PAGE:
Many foreign language speakers will tell you that English is one of the most difficult languages to master. Despite sharing some commonalities with European languages through its Latin and Greek roots, English is a decidedly separate branch on the language family tree. The elements that make English unique are lost on many native speakers because of the deep way in which they are simply ingrained in the language.
Learning a rule in the English language simply gives you the authority to break it later on. Several of English’s “standard” guidelines don’t apply in certain situations, leaving even native speakers perplexed… and often times wrong. Consider this familiar rhyme: “i” before “e” except after “c”. Easy right? However, what about the words beige, foreign, neighbor, society, weird, and at least 20 other commonly used terms? Then there is the idea that a teacher taught, but a preacher doesn’t praught! Various exceptions to standard practices make it difficult to know which rules to apply in a given situation.
Though we use them frequently, many English speakers don’t really know what an idiom is. By definition, an idioma is an expression that cannot be understood simply by the meaning of the words in the phrase. It has a complete and separate meaning on its own. For example: Don’t let the cat out of the bag is not a literal command (poor kitty!). Instead, its distinct meaning is: Don’t give away the secret! Idioms give insight into the culture behind a language. And while they do exist across other cultures and languages, their prevalence in English makes advancing in the language more of a challenge. Using idioms in speaking English demonstrates a definitive level of mastery.
One of the most subtle nuances in the English language does not appear on a page at all. The way in which a speaker emphasizes certain words drastically alters the meaning of what she says. Imagine this scenario: Your mom comes home from work, and immediately calls for you. She says, “Jimmy come here”. No problem, right? Now imagine she says. “Jimmy come here”. You may suspect trouble. Now picture her saying, “Jimmy. Come. Here”. Danger, danger! While the words do not change in any of the sentences, the meaning is vastly different. Somewhat like the Mandarin language, the tone of an English word affects its meaning. These subtle inflections are difficult to pick up on and even harder to imitate.
Searching for just the right word is an art. With millions of terms to choose from in the language, small differences can have big impacts on meaning. Take homophones, for example. Homophones are words that sound the same but mean different things. Here and hear are homophones as are the ever-popular their, there, and they’re. Homophones cause confusions to listeners, speakers, and writers alike. Synonyms also contribute to linguistic embarrassment. Not all synonyms are interchangeable. While words share similar meanings, substitutions are not always appropriate in a given context. For example, let’s look at the word kind. If you want to know someone’s occupation, you might ask, “What kind of work do you do?” However, asking the question, “What variety of work do you do?” sounds awkward, even though “variety” is an acceptable synonym for “kind.” Further still, if you asked, “What class of work do you do?” the listener may be offended, as the idea of “class” implies status or rank, though it also is a synonym of “kind.” The wrong usage of words can lead to embarrassment and misunderstanding.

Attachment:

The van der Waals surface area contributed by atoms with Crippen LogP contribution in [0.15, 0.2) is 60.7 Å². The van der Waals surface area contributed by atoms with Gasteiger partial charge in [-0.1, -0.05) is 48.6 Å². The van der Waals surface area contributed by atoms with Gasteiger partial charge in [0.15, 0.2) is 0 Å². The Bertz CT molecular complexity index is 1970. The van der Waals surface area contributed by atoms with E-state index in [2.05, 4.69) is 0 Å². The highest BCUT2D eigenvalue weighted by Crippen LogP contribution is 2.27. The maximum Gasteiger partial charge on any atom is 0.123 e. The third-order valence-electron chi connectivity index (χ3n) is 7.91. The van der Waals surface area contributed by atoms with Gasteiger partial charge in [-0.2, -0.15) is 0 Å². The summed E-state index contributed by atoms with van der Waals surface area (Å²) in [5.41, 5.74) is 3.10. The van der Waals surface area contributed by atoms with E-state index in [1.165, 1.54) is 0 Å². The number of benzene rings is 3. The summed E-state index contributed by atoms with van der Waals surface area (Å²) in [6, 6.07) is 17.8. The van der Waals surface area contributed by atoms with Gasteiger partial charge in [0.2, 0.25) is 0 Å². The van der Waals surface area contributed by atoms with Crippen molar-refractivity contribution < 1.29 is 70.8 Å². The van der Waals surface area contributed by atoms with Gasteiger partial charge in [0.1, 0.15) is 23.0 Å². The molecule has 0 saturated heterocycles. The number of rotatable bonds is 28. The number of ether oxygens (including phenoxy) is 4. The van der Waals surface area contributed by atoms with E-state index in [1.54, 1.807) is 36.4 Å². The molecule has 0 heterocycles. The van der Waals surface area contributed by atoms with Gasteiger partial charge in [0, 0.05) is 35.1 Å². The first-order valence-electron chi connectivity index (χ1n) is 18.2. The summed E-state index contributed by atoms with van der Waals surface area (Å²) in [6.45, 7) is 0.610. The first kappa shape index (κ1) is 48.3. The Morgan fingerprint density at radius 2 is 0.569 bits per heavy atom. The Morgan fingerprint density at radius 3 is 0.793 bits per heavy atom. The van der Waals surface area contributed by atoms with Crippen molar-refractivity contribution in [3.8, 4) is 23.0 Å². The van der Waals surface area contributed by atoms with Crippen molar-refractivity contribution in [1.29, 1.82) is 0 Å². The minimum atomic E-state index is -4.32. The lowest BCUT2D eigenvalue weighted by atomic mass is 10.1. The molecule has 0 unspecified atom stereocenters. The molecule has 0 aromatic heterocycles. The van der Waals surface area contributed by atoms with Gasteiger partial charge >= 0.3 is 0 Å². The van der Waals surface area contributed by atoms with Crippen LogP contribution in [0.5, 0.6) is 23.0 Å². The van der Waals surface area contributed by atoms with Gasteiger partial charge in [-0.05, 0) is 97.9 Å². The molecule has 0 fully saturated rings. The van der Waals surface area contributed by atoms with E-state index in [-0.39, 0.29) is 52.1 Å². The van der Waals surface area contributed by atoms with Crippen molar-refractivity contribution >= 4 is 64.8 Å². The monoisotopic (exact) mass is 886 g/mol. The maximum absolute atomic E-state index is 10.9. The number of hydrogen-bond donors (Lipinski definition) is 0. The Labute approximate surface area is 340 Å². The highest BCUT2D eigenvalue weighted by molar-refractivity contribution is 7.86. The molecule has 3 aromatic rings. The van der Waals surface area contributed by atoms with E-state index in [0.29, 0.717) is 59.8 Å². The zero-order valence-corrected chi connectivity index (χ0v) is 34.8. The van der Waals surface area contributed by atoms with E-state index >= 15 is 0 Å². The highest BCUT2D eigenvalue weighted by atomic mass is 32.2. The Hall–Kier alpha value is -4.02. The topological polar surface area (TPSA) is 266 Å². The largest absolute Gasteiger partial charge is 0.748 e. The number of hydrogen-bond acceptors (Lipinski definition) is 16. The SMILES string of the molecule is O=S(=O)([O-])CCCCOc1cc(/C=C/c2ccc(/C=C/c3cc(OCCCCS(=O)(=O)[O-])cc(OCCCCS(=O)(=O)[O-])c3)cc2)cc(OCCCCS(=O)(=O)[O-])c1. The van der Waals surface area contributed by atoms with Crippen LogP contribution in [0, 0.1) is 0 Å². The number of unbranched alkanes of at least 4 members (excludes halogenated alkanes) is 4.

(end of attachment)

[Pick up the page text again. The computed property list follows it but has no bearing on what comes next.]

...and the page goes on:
Dialects and Regional Accents
As if the language itself weren’t full enough of contradictions and oddities, the way in which words are pronounced in a specific region can be a source of confusion. Different areas possess distinctive ways of speaking and unique vocabulary; this is known as a dialect (some might say “accent”). Trying to decipher what is being said and not recognizing even common terms can make language learning frustrating. Similarly, regionally-specific meanings for common words can lead to confusion. For instance, a toboggan in the northern part of the United States is a type of winter sled. In the southern portion of the U.S. it is a hat. Likewise consider this story: When attending college in the south, one young lady stepped up to the frozen yogurt counter and requested a cone with “jimmies,” meaning the little candy bits or sprinkles which top ice cream cones. The woman behind the counter quickly informed the young woman that in that particular area the word “jimmies” referred to a completely different (and slightly inappropriate) object. The girl slunk away in embarrassment leaving her frozen yogurt behind.
Despite many challenging aspects to the English, its remains one of the most widely-spoken languages across the globe. And the more similar it is to your native language, the easier it will be to learn.